In order to do this, I set weekly goals. For example, this week, my goal is to complete one 5-mile run and two 30-minute runs. For me, that’s much more manageable than thinking about running 13.1 miles.

I track my progress using an app on my phone and I know right after each run if I hit my target. At the end of the week, I know if I’m on track or not and I set my goal for the next week.

How does this relate to math class?

Do your students know what their goal for class was for the day? For the week? For the unit? If they don’t know the goal, they can’t begin to monitor their progress.

Often, we, as teachers, know what the plan is.  We have an objective in our lesson plan or an aim on the board. We can see how this goal will help them reach later goals and where it falls in the curriculum map.

Our students don’t necessarily see these connections.

When I visit classes, I ask students what they are learning for the day. They tell me, “page 70”  or “the problem on the board.” Sometimes they point to the aim that is written in their book but often it’s not in kid-friendly language so they don’t know what it means when I ask them about it.

It can be hard for a child to know what they are supposed to be focused on. Sometimes we are lucky if they even know what they are supposed to be doing in class–never mind what the goal of it is.

That’s why clear learning targets are so important.  Think about these questions:

  • What do you want students to walk out of your room knowing that they didn’t know before they walked in?
  • Can students explain the goal for the day in their own words?  Do they know how it will help them achieve larger goals?  Do they see the connection to pervious goals?

I’ve seen changes in achievement when students are clear on what their goals are.  When students take ownership of their learning and their progress (and I’ve seen this happen even in early grades), they know what they should focus on during class, they know when they are successful and they know when they still need to work on something.

The research supports my experience. Students who can identify what they are learning significantly outperform those who cannot.  Educational researcher Robert Marzano reviewed the research on goal setting and found that student achievement increased 16 to 41 percentile points when students could identify what they were learning.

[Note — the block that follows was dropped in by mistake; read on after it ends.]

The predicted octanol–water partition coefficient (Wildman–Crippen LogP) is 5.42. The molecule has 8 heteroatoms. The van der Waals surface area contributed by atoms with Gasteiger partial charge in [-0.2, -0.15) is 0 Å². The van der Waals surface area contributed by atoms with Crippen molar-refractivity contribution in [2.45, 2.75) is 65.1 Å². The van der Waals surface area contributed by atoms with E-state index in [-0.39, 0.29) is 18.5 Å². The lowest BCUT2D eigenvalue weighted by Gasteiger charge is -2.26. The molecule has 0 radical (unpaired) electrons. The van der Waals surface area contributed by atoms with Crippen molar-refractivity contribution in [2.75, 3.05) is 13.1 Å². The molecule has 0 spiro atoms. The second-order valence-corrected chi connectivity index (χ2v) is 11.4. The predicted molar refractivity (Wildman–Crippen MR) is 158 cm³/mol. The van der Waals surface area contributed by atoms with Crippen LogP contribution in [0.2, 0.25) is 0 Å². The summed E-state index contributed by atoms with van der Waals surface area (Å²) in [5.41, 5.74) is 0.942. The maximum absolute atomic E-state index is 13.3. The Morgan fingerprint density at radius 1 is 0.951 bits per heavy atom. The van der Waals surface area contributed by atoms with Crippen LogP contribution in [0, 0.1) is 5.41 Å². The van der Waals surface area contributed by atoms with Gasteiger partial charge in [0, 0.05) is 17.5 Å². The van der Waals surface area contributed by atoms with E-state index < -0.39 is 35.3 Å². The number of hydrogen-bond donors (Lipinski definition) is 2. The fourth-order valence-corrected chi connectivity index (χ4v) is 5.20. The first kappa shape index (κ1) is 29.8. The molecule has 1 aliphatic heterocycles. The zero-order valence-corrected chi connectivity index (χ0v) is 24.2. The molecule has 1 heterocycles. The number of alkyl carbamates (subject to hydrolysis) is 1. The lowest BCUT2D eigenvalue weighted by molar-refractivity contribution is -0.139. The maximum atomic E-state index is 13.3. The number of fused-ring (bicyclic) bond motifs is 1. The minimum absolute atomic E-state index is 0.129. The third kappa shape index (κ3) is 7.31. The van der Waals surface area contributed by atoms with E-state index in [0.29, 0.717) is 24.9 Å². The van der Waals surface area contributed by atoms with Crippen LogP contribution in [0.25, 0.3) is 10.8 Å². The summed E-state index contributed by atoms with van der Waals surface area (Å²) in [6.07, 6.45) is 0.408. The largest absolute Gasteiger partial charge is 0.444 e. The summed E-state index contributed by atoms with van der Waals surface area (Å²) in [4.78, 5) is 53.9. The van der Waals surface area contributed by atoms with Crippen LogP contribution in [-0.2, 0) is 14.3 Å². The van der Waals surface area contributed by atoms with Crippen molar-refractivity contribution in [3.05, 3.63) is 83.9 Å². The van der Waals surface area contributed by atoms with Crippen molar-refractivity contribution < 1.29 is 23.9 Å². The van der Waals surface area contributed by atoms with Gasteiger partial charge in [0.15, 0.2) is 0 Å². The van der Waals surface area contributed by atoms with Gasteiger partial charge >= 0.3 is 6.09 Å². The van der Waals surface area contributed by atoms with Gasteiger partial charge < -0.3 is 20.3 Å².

In my experience, it also helps students change their attitude towards math. Just like running 13.1 miles seems impossible to me, so do goals like passing math class or getting a high grade on a unit test or project for some students.  Breaking down what it means to get there helps students see exactly what they need to do. It also helps them see progress so that getting there becomes possible.

Want to know more? Check out the following:

Marzano, R. J. (2006). Classroom assessment and grading that work. ASCD.

Moss, C. M., & Brookhart, S. M. (2012). Learning Targets: Helping Students Aim for Understanding in Today’s Lesson. ASCD.

 

The Power of Frequent Feedback

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Happy New Year All! I hope this year brings you lots of laughter, learning and new adventures.

My big adventure for the new year is to run a half-marathon. I started running in the fall and in that short time, I’ve learned a lot about myself. One thing is that I respond really well to frequent feedback on how I’m doing. I like knowing how much further or faster I ran than the day before.

A little into my running, I downloaded an app that tracks my mileage, elevation, and time as I run. My favorite part is that is sends me emails when I’ve hit my personal best in various categories.

I love finding out that this week was my personal best in miles ran or that today I ran my fastest mile. What I also love is that when I finished my first 10K in December it didn’t matter that I was one of the last people to finish (notice in the picture how no one else is around me) because it was a new personal best for me.

This got me thinking about the type of feedback we give our students in math class. As a student, I only remember receiving feedback on summative assessments–end of unit tests or when I got my report card. Even then, it was only a number or letter grade. I never received daily or weekly or even monthly updates about whether I hit a new personal best.

How different might things be if students received feedback about their personal best in math?

The research supports the idea that frequent feedback is important for our students. One study showed that over a school year, the rate of learning in classrooms that used short cycle (within and between lessons) and medium cycle (within and between units) assessments was about double other classes.

There is something to be said for giving students frequent feedback. However, simply testing students more frequently is NOT the answer.

Formative assessment is complicated. It involves many things, including thinking carefully about:

  • How students are assessed
  • The type of feedback given
  • How students can be encouraged to take ownership of their learning
  •  What adjustments need to be made to instruction

I’ll share some ideas from the research on how to begin to think about these aspects in future posts.  In the meantime, I’m going to keep trying to reach a new personal best on my runs.

Want to know more?  Read: Wiliam, D., Lee, C., Harrison, C., & Black, P. (2004). Teachers developing assessment for learning: Impact on student achievement. Assessment in Education, 11(1), 49-65.